The X-Factor
Every COTE project must comprehensively address 10 measures of design: integration, community, ecology, water, economy, energy, wellness, resources, change, and discovery. The most compelling projects address the 10 measures upon the foundation of a strong team, and the potential for the project to have a much broader industry and community impact. In the case of both the Smithsonian American Art Museum’s Renwick Gallery and the Wayne Aspinall Courthouse, these projects were unique renovations of buildings on the National Register of Historic Places. The desire to preserve heritage properties aligns with the broader goals of environmental stewardship, through reuse of resources and ensuring we don’t forget the buildings of our past so they become a continuous inspiration to create a strong future.

Our work in historic buildings requires early and frequent collaboration between the client, the design team, and the contractor. The constraints drive creativity that require excellent communication and integrated problem solving. The trifecta of limited space, retention of historic details, and meeting modern codes requires intense collaboration with no single discipline or trade working in isolation. We benefited from a cohesive team, where the mission of the project was drawn from the international impact of the Smithsonian, as well as personal passions, like the ones I shared from my own life. The culture of our contractor, Consigli Construction, also bore a strong commitment to historic preservation projects, and a desire to bring their expertise from the harsh climates of New England to a new part of the country.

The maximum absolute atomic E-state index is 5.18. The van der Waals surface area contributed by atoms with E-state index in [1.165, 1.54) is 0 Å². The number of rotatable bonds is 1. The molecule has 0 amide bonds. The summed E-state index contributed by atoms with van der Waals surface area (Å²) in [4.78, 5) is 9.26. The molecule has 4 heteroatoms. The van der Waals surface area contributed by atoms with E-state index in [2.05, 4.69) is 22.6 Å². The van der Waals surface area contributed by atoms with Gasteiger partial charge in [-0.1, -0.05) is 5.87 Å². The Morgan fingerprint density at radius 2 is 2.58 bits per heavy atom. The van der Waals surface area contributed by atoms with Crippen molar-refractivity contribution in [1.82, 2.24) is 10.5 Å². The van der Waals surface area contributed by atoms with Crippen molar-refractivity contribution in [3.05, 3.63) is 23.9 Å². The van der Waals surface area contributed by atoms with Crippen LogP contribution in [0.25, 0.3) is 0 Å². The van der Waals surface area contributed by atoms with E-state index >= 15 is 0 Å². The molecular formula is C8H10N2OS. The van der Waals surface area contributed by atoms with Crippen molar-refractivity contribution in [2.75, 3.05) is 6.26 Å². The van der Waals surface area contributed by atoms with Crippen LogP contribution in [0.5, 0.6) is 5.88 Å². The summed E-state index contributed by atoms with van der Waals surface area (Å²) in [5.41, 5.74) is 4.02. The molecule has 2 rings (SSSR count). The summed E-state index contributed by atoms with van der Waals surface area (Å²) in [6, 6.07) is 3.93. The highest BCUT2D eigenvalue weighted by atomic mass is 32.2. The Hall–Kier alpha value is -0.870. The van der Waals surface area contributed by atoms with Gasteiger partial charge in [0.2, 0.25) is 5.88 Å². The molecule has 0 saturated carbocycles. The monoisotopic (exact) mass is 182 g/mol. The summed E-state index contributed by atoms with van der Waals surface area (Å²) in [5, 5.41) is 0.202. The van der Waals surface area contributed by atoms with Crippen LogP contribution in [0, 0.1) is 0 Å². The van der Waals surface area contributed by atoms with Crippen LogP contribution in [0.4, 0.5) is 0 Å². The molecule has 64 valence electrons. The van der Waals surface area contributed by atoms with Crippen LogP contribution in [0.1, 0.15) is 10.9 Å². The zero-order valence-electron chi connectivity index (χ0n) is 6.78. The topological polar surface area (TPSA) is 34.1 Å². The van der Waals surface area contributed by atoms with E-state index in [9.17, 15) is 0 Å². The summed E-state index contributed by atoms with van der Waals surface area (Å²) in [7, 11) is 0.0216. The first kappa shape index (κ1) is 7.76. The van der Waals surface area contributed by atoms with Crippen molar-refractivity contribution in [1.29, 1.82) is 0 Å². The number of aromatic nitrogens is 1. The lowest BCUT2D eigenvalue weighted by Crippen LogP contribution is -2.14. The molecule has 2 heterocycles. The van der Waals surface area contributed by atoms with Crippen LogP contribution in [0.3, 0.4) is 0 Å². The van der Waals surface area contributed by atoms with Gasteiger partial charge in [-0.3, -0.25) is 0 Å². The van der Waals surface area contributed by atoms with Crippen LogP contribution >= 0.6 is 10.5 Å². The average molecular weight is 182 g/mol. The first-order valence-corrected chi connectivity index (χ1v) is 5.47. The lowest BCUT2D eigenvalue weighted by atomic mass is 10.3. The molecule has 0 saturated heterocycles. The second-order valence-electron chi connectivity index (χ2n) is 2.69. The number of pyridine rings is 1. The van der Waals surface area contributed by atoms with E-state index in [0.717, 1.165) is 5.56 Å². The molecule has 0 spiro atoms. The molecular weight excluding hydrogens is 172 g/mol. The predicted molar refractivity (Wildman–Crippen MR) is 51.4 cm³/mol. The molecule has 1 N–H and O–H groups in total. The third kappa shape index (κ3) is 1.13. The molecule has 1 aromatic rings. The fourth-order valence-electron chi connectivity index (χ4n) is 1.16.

Sometimes the true impact of a project can only be judged one year or 10 years after completion. When the Renwick Gallery renovation wrapped up, it opened its doors to a greater diversity of artists, including the immersive works of the Wonder exhibit and the recently opened No Spectator’s: Burning Man exhibit. The response on social media to this gallery and its art resulted in over 180 million impressions in the first six months since its opening. Our team is continually moved by seeing ongoing interest in the museum, even from afar. I believe it’s much less a likelihood today that someone from the D.C. area would not know the Renwick Gallery in some way, and that in itself helps to ensure its longer-term sustainability as a cultural institution.

Sculpture of a woman stands on a podium in the center of rotunda with arching molded grey doors
Smithsonian American Art Museum’s Renwick Gallery in Washington, DC, 21st century renovation by DLR Group. Photo by Kevin G. Reeves.

Our Continued Journey
As a firm, we’re proud to support the COTE program, from committees associated with regional AIA chapters, to education related to the AIA 2030 commitment, to the COTE awards program that celebrates the best of our industry. We applaud the AIA for recognizing that good design and sustainability go hand in hand and that transparency is key.

Everyone can learn from the COTE winners through the AIA website and be inspired to make every project impactful, big or small – and always something worth celebrating.